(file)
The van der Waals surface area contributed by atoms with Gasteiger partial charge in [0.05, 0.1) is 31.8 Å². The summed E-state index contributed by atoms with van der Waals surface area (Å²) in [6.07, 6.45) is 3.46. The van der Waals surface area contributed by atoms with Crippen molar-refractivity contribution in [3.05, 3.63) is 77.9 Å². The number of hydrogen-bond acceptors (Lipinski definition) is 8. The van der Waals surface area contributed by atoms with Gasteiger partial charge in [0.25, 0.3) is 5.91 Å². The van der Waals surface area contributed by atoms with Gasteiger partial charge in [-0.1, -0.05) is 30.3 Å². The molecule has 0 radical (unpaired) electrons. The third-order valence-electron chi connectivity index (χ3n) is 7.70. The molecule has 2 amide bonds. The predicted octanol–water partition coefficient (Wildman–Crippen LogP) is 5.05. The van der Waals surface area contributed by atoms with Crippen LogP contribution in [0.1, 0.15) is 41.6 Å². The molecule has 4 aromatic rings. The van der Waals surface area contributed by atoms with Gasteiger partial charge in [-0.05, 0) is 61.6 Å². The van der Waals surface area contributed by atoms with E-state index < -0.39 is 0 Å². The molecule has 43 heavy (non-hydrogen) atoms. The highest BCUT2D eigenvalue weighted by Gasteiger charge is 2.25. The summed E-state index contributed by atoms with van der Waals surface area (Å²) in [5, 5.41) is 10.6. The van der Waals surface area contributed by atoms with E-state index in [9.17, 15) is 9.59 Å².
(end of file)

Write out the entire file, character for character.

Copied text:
The van der Waals surface area contributed by atoms with Gasteiger partial charge in [0.05, 0.1) is 31.8 Å². The summed E-state index contributed by atoms with van der Waals surface area (Å²) in [6.07, 6.45) is 3.46. The van der Waals surface area contributed by atoms with Crippen molar-refractivity contribution in [3.05, 3.63) is 77.9 Å². The number of hydrogen-bond acceptors (Lipinski definition) is 8. The van der Waals surface area contributed by atoms with Gasteiger partial charge in [0.25, 0.3) is 5.91 Å². The van der Waals surface area contributed by atoms with Gasteiger partial charge in [-0.1, -0.05) is 30.3 Å². The molecule has 0 radical (unpaired) electrons. The third-order valence-electron chi connectivity index (χ3n) is 7.70. The molecule has 2 amide bonds. The predicted octanol–water partition coefficient (Wildman–Crippen LogP) is 5.05. The van der Waals surface area contributed by atoms with Crippen LogP contribution in [0.1, 0.15) is 41.6 Å². The molecule has 4 aromatic rings. The van der Waals surface area contributed by atoms with Gasteiger partial charge in [-0.05, 0) is 61.6 Å². The van der Waals surface area contributed by atoms with E-state index < -0.39 is 0 Å². The molecule has 43 heavy (non-hydrogen) atoms. The highest BCUT2D eigenvalue weighted by Gasteiger charge is 2.25. The summed E-state index contributed by atoms with van der Waals surface area (Å²) in [5, 5.41) is 10.6. The van der Waals surface area contributed by atoms with E-state index in [9.17, 15) is 9.59 Å².